Earlier this month, we posted about how to find the right bookkeeper for your business – 5 Ways to Vet Your Bookkeeper. Now, that you have a new bookkeeper in place, what are some practical ways you can double check his or her work? Oftentimes, business owners adopt a “set it and forget it” mentality when it comes to their finances. There could be many reasons for this. They’re focused on other aspects of the business. Or maybe they don’t like the numbers side or over delegate financial responsibilities.
But it’s important for all business owners to have a strong working knowledge of their company’s finances.
As a part of that, let’s dig into easy tips on how to verify a bookkeeper’s work.
Log in to your accounting application
Whether it’s QuickBooks or Xero or something else altogether, login to your accounting app on a regular basis (every day or at least once a week) to check on activities. If your bookkeeper says he or she updates books on Wednesday, log in on Thursday to make sure everything is posted and to verify that there isn’t a long list of banking, credit card or checking transactions waiting to be handled.
If a bookkeeper isn’t asking questions, then they are guessing. There are always transactions that must be investigated. For example, a receipt from 7-Eleven could be gas, a meal, or something else entirely. How does your bookkeeper know how to classify that if he or she isn’t asking?
Is your bookkeeper asking for documentation or offering a solution for you to get documentation? For example, say you purchase something for the business from Amazon. The bookkeeper will need a receipt for that purchase and will have to ask you for that. Even better, the bookkeeper may say, “Why don’t we use an app to auto-fetch the receipts so I don’t have to ask you for them?”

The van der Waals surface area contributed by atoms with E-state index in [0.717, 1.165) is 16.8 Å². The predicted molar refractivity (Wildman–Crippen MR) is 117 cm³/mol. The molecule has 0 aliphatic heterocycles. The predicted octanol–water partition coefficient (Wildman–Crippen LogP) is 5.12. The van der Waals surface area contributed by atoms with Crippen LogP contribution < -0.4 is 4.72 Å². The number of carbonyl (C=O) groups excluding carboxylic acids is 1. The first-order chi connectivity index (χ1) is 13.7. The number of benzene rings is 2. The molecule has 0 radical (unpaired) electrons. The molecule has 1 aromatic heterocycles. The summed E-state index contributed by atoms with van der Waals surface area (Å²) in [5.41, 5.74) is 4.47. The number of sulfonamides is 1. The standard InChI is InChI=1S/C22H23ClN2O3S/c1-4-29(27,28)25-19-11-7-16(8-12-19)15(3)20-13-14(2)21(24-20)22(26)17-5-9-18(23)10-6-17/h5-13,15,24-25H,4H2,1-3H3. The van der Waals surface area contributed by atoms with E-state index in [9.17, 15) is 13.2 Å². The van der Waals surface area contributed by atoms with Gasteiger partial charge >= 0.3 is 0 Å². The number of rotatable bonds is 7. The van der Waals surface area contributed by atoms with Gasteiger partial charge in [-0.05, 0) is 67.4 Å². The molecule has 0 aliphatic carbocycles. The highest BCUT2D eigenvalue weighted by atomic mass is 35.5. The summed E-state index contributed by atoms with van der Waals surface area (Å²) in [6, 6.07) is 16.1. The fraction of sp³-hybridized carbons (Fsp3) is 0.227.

Review your income statement every month
I’ve often come across business owners who don’t trust their income statements so they just don’t review them. Your financial statements have to be accurate. If you don’t trust the numbers, then demand explanations. This report helps you understand how your business is performing now versus last month or last year and things should be tracked in a way that you understand.
Review your balance sheet
Ask the bookkeeper to explain your balance sheet if you aren’t sure what exactly to look at. Which balances are important to monitor in your specific business?
Ask for a regularly scheduled meeting
Does your bookkeeper initiate a conversation every week or at least once a month to ask questions and understand the business? To effectively handle your books, your bookkeeper must understand how your make money, what your company’s goals are and the areas you see as challenging. Regular meetings facilitate the education and information required for this process.
If you aren’t already, take these simple steps to acquaint yourself with your bookkeeper’s work. A good bookkeeper will not only welcome your interest, he or she will appreciate the opportunity to work more collaborative towards your company’s financial success.